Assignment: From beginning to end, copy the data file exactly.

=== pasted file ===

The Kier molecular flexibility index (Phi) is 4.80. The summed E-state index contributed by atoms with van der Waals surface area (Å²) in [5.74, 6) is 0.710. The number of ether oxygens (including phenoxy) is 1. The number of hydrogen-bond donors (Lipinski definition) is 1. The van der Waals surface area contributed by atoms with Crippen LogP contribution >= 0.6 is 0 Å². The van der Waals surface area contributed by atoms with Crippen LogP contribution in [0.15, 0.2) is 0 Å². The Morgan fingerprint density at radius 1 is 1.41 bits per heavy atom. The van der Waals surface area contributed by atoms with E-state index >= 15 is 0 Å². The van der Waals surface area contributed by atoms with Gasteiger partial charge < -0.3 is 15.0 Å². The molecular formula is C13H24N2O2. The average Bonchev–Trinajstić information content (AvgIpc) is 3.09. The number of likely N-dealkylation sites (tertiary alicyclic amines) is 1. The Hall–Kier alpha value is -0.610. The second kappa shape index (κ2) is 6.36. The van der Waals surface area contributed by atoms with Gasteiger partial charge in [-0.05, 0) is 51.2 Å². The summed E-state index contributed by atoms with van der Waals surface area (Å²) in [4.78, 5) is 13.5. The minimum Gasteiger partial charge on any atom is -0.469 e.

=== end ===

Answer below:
The Kier molecular flexibility index (Phi) is 4.80. The summed E-state index contributed by atoms with van der Waals surface area (Å²) in [5.74, 6) is 0.710. The number of ether oxygens (including phenoxy) is 1. The number of hydrogen-bond donors (Lipinski definition) is 1. The van der Waals surface area contributed by atoms with Crippen LogP contribution >= 0.6 is 0 Å². The van der Waals surface area contributed by atoms with Crippen LogP contribution in [0.15, 0.2) is 0 Å². The Morgan fingerprint density at radius 1 is 1.41 bits per heavy atom. The van der Waals surface area contributed by atoms with E-state index >= 15 is 0 Å². The van der Waals surface area contributed by atoms with Gasteiger partial charge < -0.3 is 15.0 Å². The molecular formula is C13H24N2O2. The average Bonchev–Trinajstić information content (AvgIpc) is 3.09. The number of likely N-dealkylation sites (tertiary alicyclic amines) is 1. The Hall–Kier alpha value is -0.610. The second kappa shape index (κ2) is 6.36. The van der Waals surface area contributed by atoms with Gasteiger partial charge in [-0.05, 0) is 51.2 Å². The summed E-state index contributed by atoms with van der Waals surface area (Å²) in [4.78, 5) is 13.5. The minimum Gasteiger partial charge on any atom is -0.469 e.